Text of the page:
Syrian forces on Wednesday blasted the rebel-held Khaldiyeh district of Homs city with rockets and shells for a second straight day, raising fears of a "repeat of Baba Amr," activists said.
The assault came as UN chief Ban Ki-moon, on a visit to Jakarta, said the Syrian crisis had "massive" regional repercussions, and the priority must be to stop the violence and give urgent access to humanitarian aid.
"Khaldiyeh is being bombed, with shells and rockets, for a second day," Hadi Abdullah of the Syrian Revolution General Commission told AFP, reached by telephone from Beirut.
The Syrian Observatory for Human Rights, a Britain-based monitoring group, said 14 civilians were killed in Khaldiyeh on Tuesday and also reported renewed clashes in the Damascus area.
Abdullah said he feared a repeat of the month-long battering that killed hundreds in Homs' Baba Amr district before the army moved in on 1 March following a withdrawal by Free Syrian Army rebels.
"That would be a catastrophe," he said.
Abdullah said thousands of residents who fled Baba Amr and from other parts of the city in central Syria had taken refuge in Khaldiyeh, "the last front left" in Homs.
The UN Security Council, meanwhile, aimed to close ranks on a diluted statement to bolster UN-Arab League envoy Kofi Annan's mission to end the year-old crisis in Syria, after Russia refused to back any "ultimatum."
Annan, who held talks in Damascus on 10 and 11 March, briefed the Security Council on Friday.
UN Secretary-General Ban said in a speech to a defence conference in the Indonesian capital that Annan was "working tirelessly."
The prepared text of Ban's speech released to media in Jakarta said Annan was expected to return soon to Damascus. This line was removed from the speech as delivered, and Ban did not give any timeframe for when Annan might return.
Martin Nesirky, a spokesman for Ban, told AFP: "The joint special envoy's technical team is still in Damascus, and he is still waiting to hear more details from them before he decides on his travel plans."
Ban told his Jakarta audience that the UN had three major priorities in Syria.
These were "an immediate end to the violence – all violence," an "inclusive political dialogue" to shape the country's future, "and thirdly we have to provide, immediately and urgently, humanitarian access."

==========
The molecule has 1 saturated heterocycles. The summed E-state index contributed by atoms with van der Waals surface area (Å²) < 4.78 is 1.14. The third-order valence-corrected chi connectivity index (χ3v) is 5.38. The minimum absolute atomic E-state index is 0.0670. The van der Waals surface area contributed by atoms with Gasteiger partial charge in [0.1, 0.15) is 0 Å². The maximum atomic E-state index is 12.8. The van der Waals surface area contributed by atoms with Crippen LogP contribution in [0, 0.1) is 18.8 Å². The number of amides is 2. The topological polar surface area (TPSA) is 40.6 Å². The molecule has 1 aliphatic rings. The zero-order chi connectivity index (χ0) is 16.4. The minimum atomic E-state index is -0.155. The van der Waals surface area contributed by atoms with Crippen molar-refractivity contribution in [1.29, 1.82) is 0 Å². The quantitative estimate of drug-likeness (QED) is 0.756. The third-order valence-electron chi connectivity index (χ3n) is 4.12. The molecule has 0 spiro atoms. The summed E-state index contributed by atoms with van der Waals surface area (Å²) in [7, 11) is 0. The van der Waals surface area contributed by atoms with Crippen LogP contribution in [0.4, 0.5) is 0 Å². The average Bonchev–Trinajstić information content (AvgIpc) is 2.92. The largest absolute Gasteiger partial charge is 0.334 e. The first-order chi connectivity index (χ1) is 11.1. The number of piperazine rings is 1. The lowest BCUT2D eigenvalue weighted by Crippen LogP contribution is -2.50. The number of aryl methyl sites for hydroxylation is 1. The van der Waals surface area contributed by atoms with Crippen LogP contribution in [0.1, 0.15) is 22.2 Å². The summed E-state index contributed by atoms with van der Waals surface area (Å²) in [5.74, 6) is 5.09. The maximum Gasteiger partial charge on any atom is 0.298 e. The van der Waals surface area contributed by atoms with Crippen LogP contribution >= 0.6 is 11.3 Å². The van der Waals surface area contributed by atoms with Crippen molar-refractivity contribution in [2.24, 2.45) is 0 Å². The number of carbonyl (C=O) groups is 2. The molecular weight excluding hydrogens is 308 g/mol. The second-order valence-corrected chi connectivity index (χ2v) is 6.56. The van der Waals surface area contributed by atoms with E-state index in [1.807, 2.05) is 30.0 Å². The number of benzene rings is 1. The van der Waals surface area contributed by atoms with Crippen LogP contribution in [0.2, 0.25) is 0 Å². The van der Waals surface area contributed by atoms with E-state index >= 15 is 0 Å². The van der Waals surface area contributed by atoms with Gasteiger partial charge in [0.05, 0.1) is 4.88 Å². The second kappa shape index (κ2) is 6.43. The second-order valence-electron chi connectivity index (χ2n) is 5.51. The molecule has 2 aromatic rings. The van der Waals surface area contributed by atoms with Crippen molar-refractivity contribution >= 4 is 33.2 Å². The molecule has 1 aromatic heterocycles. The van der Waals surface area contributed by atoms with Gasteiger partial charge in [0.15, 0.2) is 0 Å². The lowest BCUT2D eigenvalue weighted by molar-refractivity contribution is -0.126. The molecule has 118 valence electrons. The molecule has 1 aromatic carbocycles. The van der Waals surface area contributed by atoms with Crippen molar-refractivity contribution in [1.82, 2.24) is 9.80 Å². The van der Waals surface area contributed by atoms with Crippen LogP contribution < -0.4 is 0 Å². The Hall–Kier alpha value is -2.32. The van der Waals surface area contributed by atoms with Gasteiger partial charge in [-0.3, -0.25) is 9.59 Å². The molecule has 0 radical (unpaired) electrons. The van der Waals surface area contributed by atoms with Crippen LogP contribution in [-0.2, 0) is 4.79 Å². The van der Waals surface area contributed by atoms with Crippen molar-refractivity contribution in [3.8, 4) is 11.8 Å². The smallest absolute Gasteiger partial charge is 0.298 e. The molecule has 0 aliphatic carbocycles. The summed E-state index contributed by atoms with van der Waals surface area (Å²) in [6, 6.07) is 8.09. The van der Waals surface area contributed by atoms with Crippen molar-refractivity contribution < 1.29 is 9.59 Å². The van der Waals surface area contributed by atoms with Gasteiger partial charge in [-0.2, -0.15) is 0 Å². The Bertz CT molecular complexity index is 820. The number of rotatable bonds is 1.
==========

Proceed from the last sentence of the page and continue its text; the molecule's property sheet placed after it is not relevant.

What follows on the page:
"We all have a responsibility to work for a resolution of this profound and extremely dangerous situation and crisis," Ban said. The situation was "a crisis that has potentially massive repercussions for the region of the world."
Russia said on Tuesday it was ready to back either a Security Council statement or resolution on Annan's proposals on ending the crisis as long as it contained no ultimatums.
At the United Nations, diplomats from the 15-nation Security Council held four hours of talks on Tuesday on the Western-drafted presidential statement.
Russia led resistance to part of the statement that said the council would "consider further measures" if President Bashar Al-Assad does not act upon Annan's peace plan, diplomats said.
Russia and China have already vetoed two full resolutions on Syria.
The latest proposed statement, obtained by AFP, does not condemn the violence but would express "gravest concern" at the deteriorating crisis in Syria and "profound regret" at the thousands of dead.
Diplomats in New York said the statement, which carries less weight than a full resolution, could now be adopted on Wednesday.
On the ground, fierce clashes broke out in the Damascus suburb of Harasta overnight between rebels and security forces near an air force intelligence post, the Observatory said.
It reported heavy machinegun fire, without giving any casualty toll. A "tense" calm had returned to the area on Wednesday morning.
A security clampdown has been ordered in the capital followed what activists said was a hit-and-run attack in the heavily guarded Mazzeh neighbourhood on Monday that killed at least three rebels and a member of the security forces.
It also came on the heels of deadly twin suicide car bombings targeting security buildings in Damascus on Saturday.
An Islamist group claimed responsibility for the suicide car bombings in Damascus saying they were to avenge the Syrian regime's "massacre of Sunnis," in a statement posted online.
Al-Nusra Front to Protect the Levant said its militants carried out "a series of military operations... especially the air force security" buildings of the "criminal regime" in Damascus.
The attacks were "in response to the continued shelling by the regime of residential districts of Homs, Idlib, Hama and Daraa," it said, listing major centres of opposition across Syria.
AFP could not verify the authenticity of the statement or of reports from monitors as Syrian authorities restrict the movements of foreign media.
Syria's state news agency SANA said a number of security officials and civilians were killed in a suicide car bombing in the southern province of Daraa on Tuesday, without giving a specific casualty toll.
Syria has blamed the car bombings on "armed terrorist gangs" that it holds responsible for the bloodshed in the country. It has also pointed to an Al-Qaeda role in the violence.
Opposition activists have accused the Damascus regime of stage-managing attacks, such as the car bombings, to cause inter-sectarian strife.